Expat Life Insurance - Everything you need to know and how we can save you a fortune!
make sure that you're getting what you pay for!
You may have just moved abroad or have been living overseas for many years now. You’ve probably given the life insurances policies that you have back home very little thought. The chances are you wrote to the life insurance company and informed them of your change of address. They sent you a reply to confirm that the change to your records has been made. Everything is good, you continue to pay your premiums and the insurance company takes them, but is it that simple?
Well as I am sure you’re guessing no it isn’t. When you took the policy out, the underwriter will consider all the risk factors that you face in that country. The premium is set to reflect these risk factors. When you move overseas these risk factors change as you may have exposure to different diseases or threats. This can result in a small or large shift in the chance of a claim being made on the policy. Therefore, domestic insurance companies don’t like to keep your policy going once you’ve relocated. Though they are still happy to take your premiums.
how to find out
The chances are that you still need life cover because you have debt (i.e. a mortgage) or dependents. Yet there is no point in paying premiums if a policy isn’t going to pay out. There’s an 80% chance that yours isn’t going to if you set it up in your home country.
So here is the thing that you need to do. Contact your insurer and ask specifically if the cover extends to your current country of residence without any restrictions. If the insurance company say you are still covered with or without restriction, then ask for written confirmation. Are these restrictions acceptable? If not, then set up a new policy. If they are, then continue with it (we came across someone who’s bank told them that cover would continue if premiums were paid from their current bank account).
Generally, at this point, most insurers will say that you aren’t covered. They will let you know that cover will have been available for 3-12 months at most after you left the country. If this is the answer that you get, confirm when you sent the change of address notification. Then request a refund of premiums that have been paid after the time. If they decline then make it clear that your will make a complaint to their regulator.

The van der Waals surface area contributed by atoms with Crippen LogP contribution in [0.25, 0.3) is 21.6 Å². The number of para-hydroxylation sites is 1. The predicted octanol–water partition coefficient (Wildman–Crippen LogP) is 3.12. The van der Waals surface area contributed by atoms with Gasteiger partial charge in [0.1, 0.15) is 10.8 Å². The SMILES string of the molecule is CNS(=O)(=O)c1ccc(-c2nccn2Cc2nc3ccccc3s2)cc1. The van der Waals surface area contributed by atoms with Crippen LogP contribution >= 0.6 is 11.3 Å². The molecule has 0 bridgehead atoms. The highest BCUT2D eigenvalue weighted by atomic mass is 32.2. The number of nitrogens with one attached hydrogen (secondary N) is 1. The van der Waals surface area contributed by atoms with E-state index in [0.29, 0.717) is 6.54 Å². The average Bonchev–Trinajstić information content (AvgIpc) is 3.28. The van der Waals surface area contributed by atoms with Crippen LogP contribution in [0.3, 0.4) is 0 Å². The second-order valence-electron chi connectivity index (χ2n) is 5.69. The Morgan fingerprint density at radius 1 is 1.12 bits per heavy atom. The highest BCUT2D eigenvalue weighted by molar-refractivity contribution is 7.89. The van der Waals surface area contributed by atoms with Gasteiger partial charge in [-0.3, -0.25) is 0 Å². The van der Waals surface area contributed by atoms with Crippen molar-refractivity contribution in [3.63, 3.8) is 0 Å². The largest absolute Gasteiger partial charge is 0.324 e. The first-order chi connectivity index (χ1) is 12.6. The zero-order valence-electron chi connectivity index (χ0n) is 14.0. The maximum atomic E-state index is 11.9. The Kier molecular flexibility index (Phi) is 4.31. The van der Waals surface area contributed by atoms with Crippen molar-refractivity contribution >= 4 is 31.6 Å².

so, you need to replace your life insurance
You may be tempted to replace the policy with a domestic policy in your current country of residence. Depending on the country that you are residing in our answer to this in most cases would be don’t.
The first issue is the same one that you have just encountered with the policy that you have recently cancelled. The next time you move to a new country will mean setting up yet another policy. This can present an issue if there’s been a change in your insurabable status due to a health issue. There can also be limits on the level of cover foreigners can get in certain countries. This may mean that you can’t get the cover level that you require to meet your obligations. Finally, there is the currency exposure which could mean that if you have a debt back home. A fall in the policy currency could mean that there is still some outstanding mortgage.
Instead we would recommend that you look to get an international term policy or a non-unitised whole of life policy. This depends on your reason for getting life insurance in the first place. You will have complete portability. If you are posted to another country no need to do anything your policy will just continue. It will provide you with a cost-effective means of providing for your family or ensuring that a debt is paid. They are available in major currencies so you should be able to get coverage in the same currency as or one linked to your debt.